Russians Create New Rehabilitation Device: Hope For Faster Recovery From Stroke
Why does a stroke occur?
A stroke is caused by the sudden death of brain cells in a specific area due to an inadequate blood flow. Without a supply of oxygen created by a flow of blood there can be neither a removal of waste products nor a needed supply of oxygen and nutrients to the area. Brain cells die quickly and depending on which region of the brain is affected, a stroke may cause paralysis, speech impairment, memory loss and reasoning ability, coma or death.
Due to the loss of brain cells, control signals from the brain often cannot reach some muscles, especially in the hand or foot. Without these signals, these the muscles cannot contract adequately, which causes them to become increasingly weaker.
What can this new Russian device do for stroke victims?
According to news sources, Russian medics have developed a device, which is a plantar simulator of a bearing load called “PION.” It works by imitating the “walking process” or “bearing reactions” for bed-ridden patients. The process is quite simple: small round pads, which are pneumatic cells, are fixed onto the patient’s feet. These pads have a life of their own, and they pulse with air and press the patient’s feet. This provides mechanical stimulation for two important areas in the feet; namely, the calcaneal and the metatarsal zones.
How does this device actually help victims of stroke or head injury?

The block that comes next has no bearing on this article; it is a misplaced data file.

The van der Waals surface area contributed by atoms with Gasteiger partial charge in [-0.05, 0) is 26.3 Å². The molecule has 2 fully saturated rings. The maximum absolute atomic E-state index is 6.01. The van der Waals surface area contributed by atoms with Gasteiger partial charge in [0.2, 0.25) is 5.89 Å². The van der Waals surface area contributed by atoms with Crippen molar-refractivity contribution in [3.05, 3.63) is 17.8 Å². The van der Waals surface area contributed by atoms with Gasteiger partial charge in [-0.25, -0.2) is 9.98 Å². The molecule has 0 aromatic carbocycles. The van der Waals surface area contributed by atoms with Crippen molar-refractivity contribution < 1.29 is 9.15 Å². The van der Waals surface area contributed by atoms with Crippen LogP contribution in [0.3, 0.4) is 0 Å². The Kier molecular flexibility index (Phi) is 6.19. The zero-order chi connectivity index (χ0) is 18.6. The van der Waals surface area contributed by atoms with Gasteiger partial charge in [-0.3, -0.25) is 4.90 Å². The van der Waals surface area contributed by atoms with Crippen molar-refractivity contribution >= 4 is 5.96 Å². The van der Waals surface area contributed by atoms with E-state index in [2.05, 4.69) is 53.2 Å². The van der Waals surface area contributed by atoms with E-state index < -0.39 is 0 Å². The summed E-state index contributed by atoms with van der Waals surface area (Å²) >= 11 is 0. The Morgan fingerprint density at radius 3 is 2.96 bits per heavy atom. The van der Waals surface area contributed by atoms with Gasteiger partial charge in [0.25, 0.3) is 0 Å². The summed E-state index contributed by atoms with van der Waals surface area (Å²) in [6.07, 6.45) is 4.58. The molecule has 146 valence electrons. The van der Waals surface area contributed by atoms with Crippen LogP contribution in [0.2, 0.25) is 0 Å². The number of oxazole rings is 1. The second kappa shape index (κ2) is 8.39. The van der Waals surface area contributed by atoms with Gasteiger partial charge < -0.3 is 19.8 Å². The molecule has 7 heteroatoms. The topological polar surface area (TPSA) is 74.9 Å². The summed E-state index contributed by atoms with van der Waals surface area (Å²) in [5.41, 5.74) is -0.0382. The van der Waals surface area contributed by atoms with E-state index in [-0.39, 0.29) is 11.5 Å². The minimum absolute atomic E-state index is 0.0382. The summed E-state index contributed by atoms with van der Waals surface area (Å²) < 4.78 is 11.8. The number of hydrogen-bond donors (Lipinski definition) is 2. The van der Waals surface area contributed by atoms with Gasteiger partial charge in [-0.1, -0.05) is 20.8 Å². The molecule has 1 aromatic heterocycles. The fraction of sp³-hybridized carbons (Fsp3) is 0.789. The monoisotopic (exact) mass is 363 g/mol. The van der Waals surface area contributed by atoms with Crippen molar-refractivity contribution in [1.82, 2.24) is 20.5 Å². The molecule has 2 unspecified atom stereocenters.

Recovery from stroke has always been multi-disciplinary; that is, involving team of professionals with different skills all working together to help the afflicted patient. These include nursing staff, physiotherapists, occupational therapists, speech and language therapists and a physician trained in rehabilitative medicine. The new Russian device is an entire process dominated by a controller, which can alter “walking regimes” according to patient’s requirements and doctor’s prescriptions.
Through exercise, muscles send signals to the brain, which in turn tells muscles to either contract or relax. New neural connections are either thus established or old ones that were lost through stroke or head injury, restored.
What is the future for the new planter simulator created by Russian medics?
For the millions of stroke sufferers and those afflicted by brain injury everywhere in the world, this new planter simulator is a boon that can only lead to faster recovery and happier lives.
Here’s to you, planter simulator and all the good you are destined to do!
M Dee Dubroff